National center for infection control professionals, healthcare experts, manufacturers, distributors, suppliers and consumers focused on best practices in hand hygiene and hand sanitizer products

Tuesday, March 30, 2010

New Study Raises Questions About Alcohol Foam Hand Sanitizers' Antimicrobial Efficacy in a Practical Clinical Setting

Excerpts below from March 30 news release published by one of the largest distributors of alcohol-based hand sanitizer products..

"...The way 62 percent ethanol foam hand sanitizers are used in a practical clinical setting most likely means they do not provide any more bacterial reduction than simply washing with the same quantity of water alone, says a new study presented at the Fifth Decennial International Conference on HAIs. The study results confirm preliminary data first presented by lead author Dr. G√ľnter Kampf at Medline Industries, Inc.'s Prevention Above All conference late last year.

The study, "Efficacy of ethanol-based hand foams using clinically relevant amounts: a cross-over controlled study among healthy volunteers," was performed according to the EN1500 standards and found that the applied volume of 62 percent alcohol foam healthcare workers used so that their hands would dry in 30 seconds was small -- only 1.6 grams. Compared to published data, even a simple hand wash using 1.6 grams of water alone has similar or better antimicrobial efficacy than the same amount of 62 percent alcohol foam sanitizer. Furthermore, to reach desirable bactericidal levels would require approximately twice the practical amount of product, extending evaporation times upward of 90 to 120 seconds per application -- something that is not practical in a clinical setting given the patient care responsibilities healthcare workers face on a daily basis.

"The data suggests we have a false sense of security with regard to the level of bacterial reduction provided when using 62 percent foam hand sanitizers," said Kampf, who is a member of the German Association for Infection Control and a lecturer at the Ernst Moritz University in Germany.

"While 62 percent foam sanitizers are not entirely ineffective, it is incumbent upon us to educate regarding proper technique," commented Lessem. "If proper application technique is unattainable due to the practical considerations of the healthcare worker's daily job responsibilities, then other product options should be considered...."

The last excerpt in bold/italics was necessarily "striking." Dr. Kampf, a highly-published expert on the topic of hand hygiene, is otherwise pointing to facts that are widely-acknowledged--but are often overlooked by HCW's simply because most are at the mercy of administrators that are influenced not by facts, but by sales people representing alcohol-based hand sanitizer manufacturers, as well as one-sided "recommendations" provided by government agencies that are in turn, influenced by lobbyists representing the same manufacturers.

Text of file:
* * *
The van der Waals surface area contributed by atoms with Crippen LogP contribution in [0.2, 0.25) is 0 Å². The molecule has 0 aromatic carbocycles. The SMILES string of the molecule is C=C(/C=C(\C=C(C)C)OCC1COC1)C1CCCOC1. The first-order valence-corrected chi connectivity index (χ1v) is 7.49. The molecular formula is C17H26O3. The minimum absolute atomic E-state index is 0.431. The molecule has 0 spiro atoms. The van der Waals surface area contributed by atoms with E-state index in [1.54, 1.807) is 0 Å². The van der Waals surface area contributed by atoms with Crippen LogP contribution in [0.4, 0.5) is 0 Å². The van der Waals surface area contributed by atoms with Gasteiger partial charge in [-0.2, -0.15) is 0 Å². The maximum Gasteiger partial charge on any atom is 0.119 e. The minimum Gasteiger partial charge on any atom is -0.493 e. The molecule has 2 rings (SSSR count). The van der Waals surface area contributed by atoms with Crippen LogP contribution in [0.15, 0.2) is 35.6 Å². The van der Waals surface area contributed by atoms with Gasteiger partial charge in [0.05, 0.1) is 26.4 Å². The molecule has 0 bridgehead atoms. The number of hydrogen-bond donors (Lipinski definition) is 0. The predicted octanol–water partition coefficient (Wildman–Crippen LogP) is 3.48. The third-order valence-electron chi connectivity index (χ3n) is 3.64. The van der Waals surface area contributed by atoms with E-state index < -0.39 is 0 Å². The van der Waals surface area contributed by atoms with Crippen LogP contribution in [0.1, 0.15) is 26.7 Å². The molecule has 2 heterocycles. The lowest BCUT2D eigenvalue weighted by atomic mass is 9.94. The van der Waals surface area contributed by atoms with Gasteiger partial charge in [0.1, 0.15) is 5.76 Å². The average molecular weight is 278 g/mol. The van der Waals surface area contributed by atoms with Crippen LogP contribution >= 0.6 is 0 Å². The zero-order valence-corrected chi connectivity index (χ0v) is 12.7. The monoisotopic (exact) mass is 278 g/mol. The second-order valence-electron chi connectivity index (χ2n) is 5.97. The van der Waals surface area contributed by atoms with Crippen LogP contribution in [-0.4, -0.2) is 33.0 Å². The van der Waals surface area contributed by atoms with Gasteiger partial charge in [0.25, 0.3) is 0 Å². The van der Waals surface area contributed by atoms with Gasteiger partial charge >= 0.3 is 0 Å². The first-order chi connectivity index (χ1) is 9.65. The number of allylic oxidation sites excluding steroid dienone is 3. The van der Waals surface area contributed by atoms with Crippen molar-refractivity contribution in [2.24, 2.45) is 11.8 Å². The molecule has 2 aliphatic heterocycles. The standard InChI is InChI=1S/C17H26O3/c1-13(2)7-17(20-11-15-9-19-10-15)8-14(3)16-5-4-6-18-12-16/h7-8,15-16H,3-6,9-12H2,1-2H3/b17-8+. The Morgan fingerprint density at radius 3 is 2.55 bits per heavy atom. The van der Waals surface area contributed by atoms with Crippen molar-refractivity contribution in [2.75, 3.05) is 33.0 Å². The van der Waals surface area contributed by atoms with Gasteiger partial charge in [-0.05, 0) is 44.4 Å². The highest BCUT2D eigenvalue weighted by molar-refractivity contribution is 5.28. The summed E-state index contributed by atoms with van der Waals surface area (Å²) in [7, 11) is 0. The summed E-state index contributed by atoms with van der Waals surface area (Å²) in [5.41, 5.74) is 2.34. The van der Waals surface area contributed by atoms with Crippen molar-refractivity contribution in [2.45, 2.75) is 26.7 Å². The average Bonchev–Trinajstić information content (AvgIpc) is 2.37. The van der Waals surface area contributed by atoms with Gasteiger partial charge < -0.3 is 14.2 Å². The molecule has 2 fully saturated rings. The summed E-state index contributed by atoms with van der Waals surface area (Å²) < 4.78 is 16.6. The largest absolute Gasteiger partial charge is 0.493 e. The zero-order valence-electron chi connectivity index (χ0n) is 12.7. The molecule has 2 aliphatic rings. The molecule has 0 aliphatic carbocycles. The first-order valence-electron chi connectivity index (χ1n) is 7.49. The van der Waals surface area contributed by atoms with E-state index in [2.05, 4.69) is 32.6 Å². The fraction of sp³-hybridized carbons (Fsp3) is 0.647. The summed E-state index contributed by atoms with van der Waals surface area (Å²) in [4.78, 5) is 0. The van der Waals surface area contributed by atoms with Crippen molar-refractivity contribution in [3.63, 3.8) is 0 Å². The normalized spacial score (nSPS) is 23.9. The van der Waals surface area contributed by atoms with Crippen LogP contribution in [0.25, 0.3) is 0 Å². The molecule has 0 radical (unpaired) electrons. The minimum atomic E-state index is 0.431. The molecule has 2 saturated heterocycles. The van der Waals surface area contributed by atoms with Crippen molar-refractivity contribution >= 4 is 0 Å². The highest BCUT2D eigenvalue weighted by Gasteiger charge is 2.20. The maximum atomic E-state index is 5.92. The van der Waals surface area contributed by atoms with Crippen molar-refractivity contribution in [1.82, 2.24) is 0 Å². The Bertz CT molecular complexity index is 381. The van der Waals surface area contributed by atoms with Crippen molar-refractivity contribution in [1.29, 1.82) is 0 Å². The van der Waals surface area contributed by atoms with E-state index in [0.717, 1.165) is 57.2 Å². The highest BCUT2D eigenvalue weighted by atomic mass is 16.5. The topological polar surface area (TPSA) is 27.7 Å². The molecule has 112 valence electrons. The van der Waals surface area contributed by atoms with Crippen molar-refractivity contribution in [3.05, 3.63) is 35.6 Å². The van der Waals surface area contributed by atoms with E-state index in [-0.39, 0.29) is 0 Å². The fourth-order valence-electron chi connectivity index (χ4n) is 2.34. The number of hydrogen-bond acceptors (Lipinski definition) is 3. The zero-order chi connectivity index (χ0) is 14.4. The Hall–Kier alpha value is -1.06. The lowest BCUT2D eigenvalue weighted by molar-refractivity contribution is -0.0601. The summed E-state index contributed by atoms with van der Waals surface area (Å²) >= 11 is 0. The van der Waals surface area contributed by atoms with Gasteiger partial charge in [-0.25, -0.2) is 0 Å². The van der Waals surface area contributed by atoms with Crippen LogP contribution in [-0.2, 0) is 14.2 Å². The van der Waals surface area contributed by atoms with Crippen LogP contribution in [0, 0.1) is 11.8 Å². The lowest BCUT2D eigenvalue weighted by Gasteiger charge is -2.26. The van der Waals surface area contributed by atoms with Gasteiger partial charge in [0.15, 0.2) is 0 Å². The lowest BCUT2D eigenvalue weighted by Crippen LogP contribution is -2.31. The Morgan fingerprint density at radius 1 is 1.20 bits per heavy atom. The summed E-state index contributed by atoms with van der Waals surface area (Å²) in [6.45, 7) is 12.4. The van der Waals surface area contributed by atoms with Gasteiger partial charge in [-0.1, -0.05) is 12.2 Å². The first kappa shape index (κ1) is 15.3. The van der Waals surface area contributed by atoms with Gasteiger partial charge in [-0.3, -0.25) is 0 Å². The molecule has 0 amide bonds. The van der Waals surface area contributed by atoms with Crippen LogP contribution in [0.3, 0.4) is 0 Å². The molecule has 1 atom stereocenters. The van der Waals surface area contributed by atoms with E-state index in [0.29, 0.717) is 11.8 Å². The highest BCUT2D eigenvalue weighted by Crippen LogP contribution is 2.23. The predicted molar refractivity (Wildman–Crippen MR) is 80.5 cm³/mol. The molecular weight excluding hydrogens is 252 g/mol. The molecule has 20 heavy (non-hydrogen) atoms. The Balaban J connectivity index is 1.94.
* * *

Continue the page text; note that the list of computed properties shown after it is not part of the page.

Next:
Equally interesting: the above-note study was distributed via a media release by Medline Industries--which is arguably one of the country's larger distributors of alcohol-based hand sanitizer products. Suggesting to some that their commitment to alcohol-based hand sanitizer is starting to wane.

Here are basic facts, supported by more than a handful of truly independent studies:

1. Repeated use of alcohol-based hand sanitizer products reduces alcohol's effectiveness with respect to killing germs/bacteria
On the other hand, numerous studies that have compared residual efficacy of alcohol-based products to quaternary ammonium-based products  have found that quats' efficacy increases with repeated application.

2. Repeated use of alcohol-based sanitizers increases the risk of exposure of pathogens, simply because alcohol causes the skin to become dry/irritated. Dry/irritated skin is akin to a cracked windshield; the pesky pathogens slip through the cracks as easily as tiny bugs can squeeze into the cracked windshield.

3. Quat-based hand sanitizer products have proven to be equally effective against a broad spectrum of pathogens (based on log rate), yet these products are safer to the skin, provided residual protection, and because they are water-based, these products break through any dirty on the hands, and delivery optimal antiseptic and antibacterial benefits. 

Unlike alcohol-based products, the quat-based, non-alcohol formulas (those that use benzalkonium chloride or benzethonium chloride) do not require rinsing before or after application, and they won't destroy anything other than the pathogens (alcohol-based products are notorious for destroying industrial floor wax, paint, and materials). 

Monday, March 29, 2010

Swine flu season not over, U.S. health officials warn

Courtesy of Reuters news service:

"The flu season is not over yet ... H1N1 has remained persistent in the southeast and now those states are experiencing more local and regional activity," U.S. Surgeon General Regina Benjamin told reporters in a conference call.
U.S. health officials said it was not clear why there were more swine flu cases in some regions and warned that many people were still vulnerable because they had not been immunized.
Alabama, South Carolina and Georgia have been reporting "regional disease" -- one step below "widespread disease," Dr. Anne Schuchat of the U.S. Centers for Disease Control and Prevention said on the call. She said the situation in Georgia was unique.
"Recently, Georgia has seen more laboratory confirmed influenza hospitalizations each week than they've seen at any time since October," Schuchat said.

Wednesday, March 24, 2010

"Scientific Study":Hand Sanitizers Better than Washing When it Comes to Common Cold

Before you jump up and down at the headline, we didn't create it.  This was the headline to a story published today by the American Society of Microbiology.